This will likely be a series of posts involving some very exciting news here at the observatory: We are adding a new observatory building complete with dome and telescope! Very much exciting times! The new structure will be 16’25’ in dimension with a 16′ diameter dome on the south side. The interior will be divided into two sections: the telescope/equipment room and the control room. A wall with large glass window will separate the two so that people can work with low-level red lighting while keeping the telescope and its sensitive instrumentation in the dark and away from the heat of humans which can cause disturbing air currents.
Artists Impression of the 0.7m Telescope Dome.
The telescope is a PlaneWave 0.70m diameter modified Dall-Kirkham optical system with two ports. One port will hold a CCD imager with filter wheel. The other will attach to a fiber-fed echelle spectrograph. It is difficult to imagine the scale of such an instrument. The telescope alone weighs over 1500 pounds! For a comparison here I am standing besides the same model of instrument at a recent American Astronomical Society meeting.
Ground breaking started a couple of weeks ago. Concrete pouring started today for the pier footing and the footing for the building’s foundation. This will help give a sense of scale the final structure.
The boundaries of the structure have been posted here with wooden stakes. The ground is being prepped to dig for the base level foundation.
The gravel base for the concrete has been laid here. Looking closely you can see the inset region in the gravel where the pier for the telescope will rest.
The initial concrete pour which took place today. The central region is the base for the telescope pier. The surrounding is the base for the building’s foundation.
We have a splendid opportunity to see a total lunar eclipse this January. It will be taking place late on a Sunday night into the early hours of Monday morning. That Monday is also Martin Luther King, Jr. Day here in the USA, so many schools will not have classes that day. Eclipse timings are given in the above graphic, in Universal Time. Converting that to the various USA time zones:
Partial eclipse starts
Total eclipse starts
Total eclipse ends
Partial eclipse ends
Usually the real eclipse visibility starts to take place late in the penumbral phase approaching the first contact of the umbra. If you have not seen a lunar eclipse before, it is quite a special event. The moon will appear to have a charcoal chunk missing from it as the eclipse progresses. Deeper into the eclipse, the moon will take on a rusty red hue caused by the sunlight passing through the earth’s atmosphere before arriving at the moon. Telescopes are not required, as one can see the whole event easily with the eye. Binoculars and telescopes will offer a nice closeup view. Photography of the event is a relatively simple affair. A good tripod and telephoto lens will work well with the moderate shutter speeds required. Tracking is not needed. An example of a series of photos I took of the last total lunar eclipse is below. The camera was a Nikon D7000 with 200mm telephoto on a tripod. Click for a larger image.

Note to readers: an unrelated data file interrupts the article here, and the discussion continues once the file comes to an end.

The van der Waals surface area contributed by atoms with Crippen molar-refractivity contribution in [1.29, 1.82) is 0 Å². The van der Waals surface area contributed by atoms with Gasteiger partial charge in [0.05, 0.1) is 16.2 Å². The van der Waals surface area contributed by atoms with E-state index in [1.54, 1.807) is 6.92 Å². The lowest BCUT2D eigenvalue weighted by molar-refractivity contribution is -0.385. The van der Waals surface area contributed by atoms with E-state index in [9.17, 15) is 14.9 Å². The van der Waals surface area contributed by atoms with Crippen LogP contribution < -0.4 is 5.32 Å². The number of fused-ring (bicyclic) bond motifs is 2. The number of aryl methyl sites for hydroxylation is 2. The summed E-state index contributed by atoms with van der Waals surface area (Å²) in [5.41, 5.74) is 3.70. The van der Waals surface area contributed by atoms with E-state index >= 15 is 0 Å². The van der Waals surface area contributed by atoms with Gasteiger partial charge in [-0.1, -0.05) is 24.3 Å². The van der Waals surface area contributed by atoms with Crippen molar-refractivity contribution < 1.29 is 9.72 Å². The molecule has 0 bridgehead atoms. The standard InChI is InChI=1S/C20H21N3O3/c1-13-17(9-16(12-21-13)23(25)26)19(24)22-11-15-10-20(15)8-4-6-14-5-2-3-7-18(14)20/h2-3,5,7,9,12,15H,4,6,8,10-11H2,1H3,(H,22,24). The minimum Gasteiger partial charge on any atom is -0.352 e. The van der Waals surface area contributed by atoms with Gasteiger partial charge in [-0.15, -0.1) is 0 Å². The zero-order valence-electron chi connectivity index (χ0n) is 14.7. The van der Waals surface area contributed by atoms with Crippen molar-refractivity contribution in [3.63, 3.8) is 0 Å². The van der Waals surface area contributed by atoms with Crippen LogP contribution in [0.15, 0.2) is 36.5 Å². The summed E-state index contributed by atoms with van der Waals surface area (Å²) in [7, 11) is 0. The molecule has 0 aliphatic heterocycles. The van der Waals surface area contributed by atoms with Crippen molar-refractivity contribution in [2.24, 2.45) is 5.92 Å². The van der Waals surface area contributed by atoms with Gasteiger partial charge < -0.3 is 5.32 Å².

It is that time of year again when we get to enjoy one of the best meteor showers, the Leonids. This one peaks mid-November and stems from the remains of Comet Tempel-Tuttle which has left its debris in a massive orbital path through which our planet passes yearly. This November the peak is on the mornings of November 17th and November 18th. This is not likely to be a storm shower, as we have enjoyed in the past. This is more likely to produce anywhere between 10 to 15 meteors per hour. As with all meteor showers, you will see more if you are far away from city and town lights and have clear, transparent skies. Here in the state of New Hampshire, it will also be chilly, so you’ll want a coat, sleeping bag, and some warm food/drink to enjoy while looking up. The meteors will appear to stream out of the head of Leo, the Lion. This is the sky for those mornings (click to enlarge):
Don Machholz, Shigehisa Fujikawa and Masayuki Iwamoto have confirmed a new comet which might very well become bright enough to see without optical aid. Stand by for updates here in the coming days as the orbital elements and ephemeris are corrected. The comet has been designated:
It appears that we might just have a bright comet for the end of 2018 and into the start of 2019: Comet 46P/Wirtanen. With a short period of just about 5.4 years, this time around the Sun, it will be very close to Earth (a mere 0.07AU or 11.6 million km) and enjoying its perihelion, too….. Predictions at this stage suggest a magnitude 3 object, well within the visibility range of the human eyeball. When and where to look? Here is an overall map of the comet’s path through December. Note that the perihelion date in December 16th, then the comet should be near its brightest:
Comet 46P/Wirtanen throughout December 2018. (click to enlarge)
On the night of 16 December for mid-latitude northern observers, looking south, this is what you should see…a lovely view of Orion and surrounding constellations. The comet should be near the Pleiades, making for a fine photographic opportunity.